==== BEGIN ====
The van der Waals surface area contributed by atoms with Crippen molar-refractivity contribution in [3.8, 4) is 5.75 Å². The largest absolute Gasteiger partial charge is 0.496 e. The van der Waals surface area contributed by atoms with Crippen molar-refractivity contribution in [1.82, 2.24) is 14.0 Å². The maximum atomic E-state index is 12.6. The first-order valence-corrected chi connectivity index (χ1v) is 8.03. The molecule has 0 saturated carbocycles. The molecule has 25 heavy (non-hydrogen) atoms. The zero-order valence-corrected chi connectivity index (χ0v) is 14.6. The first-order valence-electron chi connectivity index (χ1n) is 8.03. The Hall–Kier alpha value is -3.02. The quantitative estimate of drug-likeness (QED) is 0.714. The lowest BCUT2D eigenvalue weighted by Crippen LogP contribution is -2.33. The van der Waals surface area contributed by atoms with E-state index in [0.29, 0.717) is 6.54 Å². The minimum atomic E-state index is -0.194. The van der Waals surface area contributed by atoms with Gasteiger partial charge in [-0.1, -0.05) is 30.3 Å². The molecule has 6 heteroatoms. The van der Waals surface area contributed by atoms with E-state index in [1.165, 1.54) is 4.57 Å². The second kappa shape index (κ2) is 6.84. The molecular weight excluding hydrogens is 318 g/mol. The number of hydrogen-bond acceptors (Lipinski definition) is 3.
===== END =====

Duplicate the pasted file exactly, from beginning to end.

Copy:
The van der Waals surface area contributed by atoms with Crippen molar-refractivity contribution in [3.8, 4) is 5.75 Å². The largest absolute Gasteiger partial charge is 0.496 e. The van der Waals surface area contributed by atoms with Crippen molar-refractivity contribution in [1.82, 2.24) is 14.0 Å². The maximum atomic E-state index is 12.6. The first-order valence-corrected chi connectivity index (χ1v) is 8.03. The molecule has 0 saturated carbocycles. The molecule has 25 heavy (non-hydrogen) atoms. The zero-order valence-corrected chi connectivity index (χ0v) is 14.6. The first-order valence-electron chi connectivity index (χ1n) is 8.03. The Hall–Kier alpha value is -3.02. The quantitative estimate of drug-likeness (QED) is 0.714. The lowest BCUT2D eigenvalue weighted by Crippen LogP contribution is -2.33. The van der Waals surface area contributed by atoms with E-state index in [0.29, 0.717) is 6.54 Å². The minimum atomic E-state index is -0.194. The van der Waals surface area contributed by atoms with Gasteiger partial charge in [-0.1, -0.05) is 30.3 Å². The molecule has 6 heteroatoms. The van der Waals surface area contributed by atoms with E-state index in [1.165, 1.54) is 4.57 Å². The second kappa shape index (κ2) is 6.84. The molecular weight excluding hydrogens is 318 g/mol. The number of hydrogen-bond acceptors (Lipinski definition) is 3.